Paul L. Caron

Tuesday, November 3, 2015

Hellwig: The Constitutional Nature Of The U.S. Tax Court

Tax Court Logo 2Brant J. Hellwig (Dean, Washington & Lee), The Constitutional Nature of the United States Tax Court, 35 Va. Tax Rev. ___ (2015):

The article examines the nature of the United States Tax Court in the constitutional scheme of government. The article begins by tracing the institutional evolution of the Tax Court, noting the court’s origins as an independent agency within the Executive Branch of Government as well the developments leading up to Congress rechartering the court as a “court of record” established under Article I of the Constitution as part of the Tax Reform Act of 1969. The article analyzes the Supreme Court’s interpretation of the 1969 legislation in Freytag v. Commissioner, 501 U.S. 868 (1991), wherein the Court concluded that the Tax Court constitutes one of the “Courts of Law” for purposes of the Appointments Clause. The article then moves on to a more contemporaneous examination of the Tax Court’s constitutional status. In the case of Kuretski v. Commissioner, 755 F.3d 929 (D.C. Cir. 2014), the D.C. Circuit Court of Appeals rejected the separation-of-powers challenge to the President’s qualified power to remove a sitting judge of the Tax Court by concluding that no inter-branch conflict existed. Rather, the D.C. Circuit determined that the Tax Court exercised its power as part of the Executive Branch of government. The article details how the Kuretski decision is difficult to square with the legislative history of the 1969 Act as well as the Supreme Court’s decision in Freytag.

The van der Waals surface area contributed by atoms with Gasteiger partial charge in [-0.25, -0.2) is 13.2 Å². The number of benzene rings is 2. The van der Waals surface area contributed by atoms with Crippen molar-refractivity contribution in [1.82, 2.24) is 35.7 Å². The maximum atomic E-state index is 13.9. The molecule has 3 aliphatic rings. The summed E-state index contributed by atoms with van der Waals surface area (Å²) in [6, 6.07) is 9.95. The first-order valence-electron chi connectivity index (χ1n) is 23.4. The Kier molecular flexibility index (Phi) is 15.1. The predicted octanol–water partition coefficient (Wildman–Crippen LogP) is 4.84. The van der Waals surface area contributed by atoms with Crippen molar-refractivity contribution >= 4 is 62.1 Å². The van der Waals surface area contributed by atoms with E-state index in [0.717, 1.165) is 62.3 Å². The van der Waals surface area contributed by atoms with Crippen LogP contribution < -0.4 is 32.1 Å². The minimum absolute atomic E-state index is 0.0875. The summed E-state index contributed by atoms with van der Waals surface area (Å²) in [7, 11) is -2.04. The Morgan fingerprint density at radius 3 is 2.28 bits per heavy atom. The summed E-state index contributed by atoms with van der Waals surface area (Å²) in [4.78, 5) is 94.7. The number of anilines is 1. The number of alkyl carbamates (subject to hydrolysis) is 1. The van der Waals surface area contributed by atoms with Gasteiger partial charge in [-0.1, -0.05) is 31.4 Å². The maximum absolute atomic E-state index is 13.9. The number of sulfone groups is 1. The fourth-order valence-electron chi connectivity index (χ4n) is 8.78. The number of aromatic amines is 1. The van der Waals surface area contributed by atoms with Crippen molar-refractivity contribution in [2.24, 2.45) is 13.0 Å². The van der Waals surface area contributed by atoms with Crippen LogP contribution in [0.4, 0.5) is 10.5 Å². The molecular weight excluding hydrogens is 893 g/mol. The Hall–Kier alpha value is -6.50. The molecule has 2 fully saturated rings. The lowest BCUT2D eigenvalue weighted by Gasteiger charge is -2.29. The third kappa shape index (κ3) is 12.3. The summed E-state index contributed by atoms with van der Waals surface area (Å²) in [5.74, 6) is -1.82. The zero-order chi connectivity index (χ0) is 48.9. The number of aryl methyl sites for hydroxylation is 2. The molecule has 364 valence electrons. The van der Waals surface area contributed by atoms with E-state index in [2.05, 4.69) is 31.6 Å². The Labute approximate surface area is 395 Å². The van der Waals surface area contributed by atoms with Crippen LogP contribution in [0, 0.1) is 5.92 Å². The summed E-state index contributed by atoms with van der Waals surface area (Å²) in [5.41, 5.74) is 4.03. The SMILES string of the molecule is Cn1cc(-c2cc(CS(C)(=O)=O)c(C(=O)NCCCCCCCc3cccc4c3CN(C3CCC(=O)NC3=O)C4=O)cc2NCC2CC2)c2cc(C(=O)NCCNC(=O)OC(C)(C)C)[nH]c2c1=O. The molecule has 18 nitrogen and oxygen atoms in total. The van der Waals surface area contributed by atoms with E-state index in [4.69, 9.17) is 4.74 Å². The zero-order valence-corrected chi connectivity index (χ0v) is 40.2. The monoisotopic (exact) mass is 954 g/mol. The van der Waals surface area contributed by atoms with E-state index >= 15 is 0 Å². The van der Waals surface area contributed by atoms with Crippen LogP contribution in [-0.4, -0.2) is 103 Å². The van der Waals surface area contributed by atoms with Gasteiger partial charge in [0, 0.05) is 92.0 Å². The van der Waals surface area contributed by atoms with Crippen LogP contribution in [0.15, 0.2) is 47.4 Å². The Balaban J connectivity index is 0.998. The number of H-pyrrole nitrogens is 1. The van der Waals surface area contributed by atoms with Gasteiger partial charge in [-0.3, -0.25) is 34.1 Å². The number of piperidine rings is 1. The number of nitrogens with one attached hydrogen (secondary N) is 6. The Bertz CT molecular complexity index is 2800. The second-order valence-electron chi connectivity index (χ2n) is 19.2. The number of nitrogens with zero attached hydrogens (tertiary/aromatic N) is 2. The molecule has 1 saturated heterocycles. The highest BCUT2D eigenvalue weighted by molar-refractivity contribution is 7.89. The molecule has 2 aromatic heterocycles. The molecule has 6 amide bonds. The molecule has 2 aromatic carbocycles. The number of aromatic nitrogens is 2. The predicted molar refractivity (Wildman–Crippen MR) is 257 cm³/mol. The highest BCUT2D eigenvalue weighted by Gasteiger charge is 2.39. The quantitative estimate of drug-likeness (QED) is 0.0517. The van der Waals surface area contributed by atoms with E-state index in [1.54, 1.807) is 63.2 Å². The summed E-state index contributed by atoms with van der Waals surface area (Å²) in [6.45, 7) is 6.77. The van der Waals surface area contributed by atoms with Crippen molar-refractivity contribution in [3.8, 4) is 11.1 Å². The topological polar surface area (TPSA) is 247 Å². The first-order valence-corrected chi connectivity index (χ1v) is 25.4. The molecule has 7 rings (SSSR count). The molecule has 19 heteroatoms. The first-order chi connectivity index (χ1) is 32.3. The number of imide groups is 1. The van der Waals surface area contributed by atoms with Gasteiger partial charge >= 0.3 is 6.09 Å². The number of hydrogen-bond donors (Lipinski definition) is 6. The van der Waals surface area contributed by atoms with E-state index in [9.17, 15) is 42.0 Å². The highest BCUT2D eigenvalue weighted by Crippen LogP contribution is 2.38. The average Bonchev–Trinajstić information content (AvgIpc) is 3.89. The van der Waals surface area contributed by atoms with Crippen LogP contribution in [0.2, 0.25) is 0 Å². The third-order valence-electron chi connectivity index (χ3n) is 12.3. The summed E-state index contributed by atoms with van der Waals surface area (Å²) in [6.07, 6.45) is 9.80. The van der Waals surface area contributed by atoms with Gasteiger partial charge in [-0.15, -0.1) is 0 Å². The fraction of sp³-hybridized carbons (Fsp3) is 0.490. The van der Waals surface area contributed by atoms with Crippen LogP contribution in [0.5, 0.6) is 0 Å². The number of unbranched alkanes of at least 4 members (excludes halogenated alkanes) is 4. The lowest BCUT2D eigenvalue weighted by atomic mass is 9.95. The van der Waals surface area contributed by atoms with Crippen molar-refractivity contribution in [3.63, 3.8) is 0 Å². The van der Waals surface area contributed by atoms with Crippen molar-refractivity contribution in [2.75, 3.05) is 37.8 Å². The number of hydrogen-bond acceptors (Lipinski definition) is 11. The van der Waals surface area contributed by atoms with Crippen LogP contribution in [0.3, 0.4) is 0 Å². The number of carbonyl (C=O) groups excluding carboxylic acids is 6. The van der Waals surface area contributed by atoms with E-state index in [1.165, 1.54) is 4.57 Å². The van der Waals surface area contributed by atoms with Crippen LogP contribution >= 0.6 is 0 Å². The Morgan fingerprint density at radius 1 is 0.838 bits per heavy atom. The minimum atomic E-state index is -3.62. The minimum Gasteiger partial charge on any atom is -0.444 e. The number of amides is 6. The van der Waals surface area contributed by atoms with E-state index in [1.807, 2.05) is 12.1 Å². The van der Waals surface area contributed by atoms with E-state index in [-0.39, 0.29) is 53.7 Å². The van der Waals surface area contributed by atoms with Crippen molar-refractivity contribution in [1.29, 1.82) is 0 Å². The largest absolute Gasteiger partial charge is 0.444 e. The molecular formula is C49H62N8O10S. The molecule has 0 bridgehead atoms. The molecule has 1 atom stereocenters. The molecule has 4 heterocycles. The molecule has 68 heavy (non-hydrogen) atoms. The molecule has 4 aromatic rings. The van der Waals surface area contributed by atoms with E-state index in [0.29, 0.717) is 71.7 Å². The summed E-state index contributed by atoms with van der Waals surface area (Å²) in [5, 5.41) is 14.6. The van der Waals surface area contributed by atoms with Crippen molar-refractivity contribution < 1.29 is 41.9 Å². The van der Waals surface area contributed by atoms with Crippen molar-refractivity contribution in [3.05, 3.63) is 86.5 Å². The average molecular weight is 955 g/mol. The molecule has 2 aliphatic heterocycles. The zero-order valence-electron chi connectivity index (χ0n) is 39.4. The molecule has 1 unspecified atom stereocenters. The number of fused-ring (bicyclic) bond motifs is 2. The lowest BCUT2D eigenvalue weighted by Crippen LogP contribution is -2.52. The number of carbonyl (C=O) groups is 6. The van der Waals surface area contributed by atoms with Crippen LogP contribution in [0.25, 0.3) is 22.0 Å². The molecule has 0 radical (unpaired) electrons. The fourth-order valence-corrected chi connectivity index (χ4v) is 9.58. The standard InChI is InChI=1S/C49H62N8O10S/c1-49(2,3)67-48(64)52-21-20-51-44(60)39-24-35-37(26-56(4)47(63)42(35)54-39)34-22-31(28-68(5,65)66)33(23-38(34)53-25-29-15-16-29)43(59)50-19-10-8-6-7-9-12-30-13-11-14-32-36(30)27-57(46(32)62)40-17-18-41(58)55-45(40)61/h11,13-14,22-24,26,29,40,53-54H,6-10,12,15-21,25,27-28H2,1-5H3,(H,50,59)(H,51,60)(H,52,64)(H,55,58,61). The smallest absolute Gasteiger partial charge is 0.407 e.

After detailing the tension between the Kuretski decision and the 1969 legislation that chartered the Tax Court as an Article I court of record (as well as the Freytag Court’s interpretation of that legislation), the article examines each possible location of the Tax Court in the tripartite structure of government. No one option emerges as definitively correct. The article explains that the two most plausible conclusions are (1) that the Tax Court indeed remains part of the Executive Branch as a default matter, and (2) that the Tax Court forms part of the functional Judicial Branch that encompasses more than Article III courts. The article ultimately concludes there exists no immediate need to solve the structural location issue exists, as the separation-of-powers challenge presented in Kuretski and other pending cases does not involve the level of interference between governmental branches — if indeed two branches of government are implicated — that gives rise to constitutional concern.

Scholarship, Tax | Permalink